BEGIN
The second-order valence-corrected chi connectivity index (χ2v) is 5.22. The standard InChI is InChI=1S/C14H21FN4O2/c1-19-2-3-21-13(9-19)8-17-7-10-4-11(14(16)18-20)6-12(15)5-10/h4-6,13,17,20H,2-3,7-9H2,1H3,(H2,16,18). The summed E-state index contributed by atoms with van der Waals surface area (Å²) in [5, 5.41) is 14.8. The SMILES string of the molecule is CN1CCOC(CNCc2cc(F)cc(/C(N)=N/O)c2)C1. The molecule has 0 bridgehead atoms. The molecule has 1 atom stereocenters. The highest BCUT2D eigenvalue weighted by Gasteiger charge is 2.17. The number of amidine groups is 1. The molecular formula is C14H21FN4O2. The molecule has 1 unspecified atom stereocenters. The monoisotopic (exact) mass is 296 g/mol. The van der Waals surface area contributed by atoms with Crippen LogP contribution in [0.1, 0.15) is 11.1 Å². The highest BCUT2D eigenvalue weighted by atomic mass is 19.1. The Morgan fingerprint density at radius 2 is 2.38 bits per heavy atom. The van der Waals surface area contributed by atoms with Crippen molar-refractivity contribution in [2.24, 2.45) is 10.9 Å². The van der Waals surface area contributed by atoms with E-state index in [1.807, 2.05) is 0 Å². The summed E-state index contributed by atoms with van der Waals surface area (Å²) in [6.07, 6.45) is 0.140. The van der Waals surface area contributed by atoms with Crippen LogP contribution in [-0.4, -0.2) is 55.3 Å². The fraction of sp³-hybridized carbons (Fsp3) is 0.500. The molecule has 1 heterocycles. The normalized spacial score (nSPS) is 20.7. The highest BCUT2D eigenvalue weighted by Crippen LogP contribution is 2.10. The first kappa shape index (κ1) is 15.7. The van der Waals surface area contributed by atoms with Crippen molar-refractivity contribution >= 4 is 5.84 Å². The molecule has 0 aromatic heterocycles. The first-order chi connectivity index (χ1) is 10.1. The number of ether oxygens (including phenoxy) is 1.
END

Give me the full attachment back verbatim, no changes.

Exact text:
The second-order valence-corrected chi connectivity index (χ2v) is 5.22. The standard InChI is InChI=1S/C14H21FN4O2/c1-19-2-3-21-13(9-19)8-17-7-10-4-11(14(16)18-20)6-12(15)5-10/h4-6,13,17,20H,2-3,7-9H2,1H3,(H2,16,18). The summed E-state index contributed by atoms with van der Waals surface area (Å²) in [5, 5.41) is 14.8. The SMILES string of the molecule is CN1CCOC(CNCc2cc(F)cc(/C(N)=N/O)c2)C1. The molecule has 0 bridgehead atoms. The molecule has 1 atom stereocenters. The highest BCUT2D eigenvalue weighted by Gasteiger charge is 2.17. The number of amidine groups is 1. The molecular formula is C14H21FN4O2. The molecule has 1 unspecified atom stereocenters. The monoisotopic (exact) mass is 296 g/mol. The van der Waals surface area contributed by atoms with Crippen LogP contribution in [0.1, 0.15) is 11.1 Å². The highest BCUT2D eigenvalue weighted by atomic mass is 19.1. The Morgan fingerprint density at radius 2 is 2.38 bits per heavy atom. The van der Waals surface area contributed by atoms with Crippen molar-refractivity contribution in [2.24, 2.45) is 10.9 Å². The van der Waals surface area contributed by atoms with E-state index in [1.807, 2.05) is 0 Å². The summed E-state index contributed by atoms with van der Waals surface area (Å²) in [6.07, 6.45) is 0.140. The van der Waals surface area contributed by atoms with Crippen LogP contribution in [-0.4, -0.2) is 55.3 Å². The fraction of sp³-hybridized carbons (Fsp3) is 0.500. The molecule has 1 heterocycles. The normalized spacial score (nSPS) is 20.7. The highest BCUT2D eigenvalue weighted by Crippen LogP contribution is 2.10. The first kappa shape index (κ1) is 15.7. The van der Waals surface area contributed by atoms with Crippen molar-refractivity contribution >= 4 is 5.84 Å². The molecule has 0 aromatic heterocycles. The first-order chi connectivity index (χ1) is 10.1. The number of ether oxygens (including phenoxy) is 1.